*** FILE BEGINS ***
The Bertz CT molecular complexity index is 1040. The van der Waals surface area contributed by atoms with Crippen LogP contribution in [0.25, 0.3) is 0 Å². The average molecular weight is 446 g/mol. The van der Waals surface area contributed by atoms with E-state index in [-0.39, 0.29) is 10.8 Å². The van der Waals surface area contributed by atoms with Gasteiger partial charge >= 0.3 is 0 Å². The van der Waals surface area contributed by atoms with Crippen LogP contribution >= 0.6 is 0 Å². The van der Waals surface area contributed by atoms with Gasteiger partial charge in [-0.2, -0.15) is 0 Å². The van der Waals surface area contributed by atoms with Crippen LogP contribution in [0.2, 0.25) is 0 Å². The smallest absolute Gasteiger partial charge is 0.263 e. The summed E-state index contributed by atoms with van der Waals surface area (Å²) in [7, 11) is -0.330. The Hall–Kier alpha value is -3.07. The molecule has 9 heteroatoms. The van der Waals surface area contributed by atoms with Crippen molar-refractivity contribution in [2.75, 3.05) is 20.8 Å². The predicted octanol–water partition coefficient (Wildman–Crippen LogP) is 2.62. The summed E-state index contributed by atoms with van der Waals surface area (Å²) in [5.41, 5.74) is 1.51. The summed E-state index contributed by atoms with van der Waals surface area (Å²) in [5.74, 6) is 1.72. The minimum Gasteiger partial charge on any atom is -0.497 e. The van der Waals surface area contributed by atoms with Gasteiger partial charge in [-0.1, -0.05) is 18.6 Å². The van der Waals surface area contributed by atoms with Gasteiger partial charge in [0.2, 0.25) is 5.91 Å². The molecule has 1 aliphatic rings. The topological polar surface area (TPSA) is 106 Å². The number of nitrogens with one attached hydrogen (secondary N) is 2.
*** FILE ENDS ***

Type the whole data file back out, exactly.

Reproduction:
The Bertz CT molecular complexity index is 1040. The van der Waals surface area contributed by atoms with Crippen LogP contribution in [0.25, 0.3) is 0 Å². The average molecular weight is 446 g/mol. The van der Waals surface area contributed by atoms with E-state index in [-0.39, 0.29) is 10.8 Å². The van der Waals surface area contributed by atoms with Gasteiger partial charge >= 0.3 is 0 Å². The van der Waals surface area contributed by atoms with Crippen LogP contribution >= 0.6 is 0 Å². The van der Waals surface area contributed by atoms with Gasteiger partial charge in [-0.2, -0.15) is 0 Å². The van der Waals surface area contributed by atoms with Crippen LogP contribution in [0.2, 0.25) is 0 Å². The smallest absolute Gasteiger partial charge is 0.263 e. The summed E-state index contributed by atoms with van der Waals surface area (Å²) in [7, 11) is -0.330. The Hall–Kier alpha value is -3.07. The molecule has 9 heteroatoms. The van der Waals surface area contributed by atoms with Crippen molar-refractivity contribution in [2.75, 3.05) is 20.8 Å². The predicted octanol–water partition coefficient (Wildman–Crippen LogP) is 2.62. The summed E-state index contributed by atoms with van der Waals surface area (Å²) in [5.41, 5.74) is 1.51. The summed E-state index contributed by atoms with van der Waals surface area (Å²) in [5.74, 6) is 1.72. The minimum Gasteiger partial charge on any atom is -0.497 e. The van der Waals surface area contributed by atoms with Gasteiger partial charge in [-0.1, -0.05) is 18.6 Å². The van der Waals surface area contributed by atoms with Gasteiger partial charge in [0.2, 0.25) is 5.91 Å². The molecule has 1 aliphatic rings. The topological polar surface area (TPSA) is 106 Å². The number of nitrogens with one attached hydrogen (secondary N) is 2.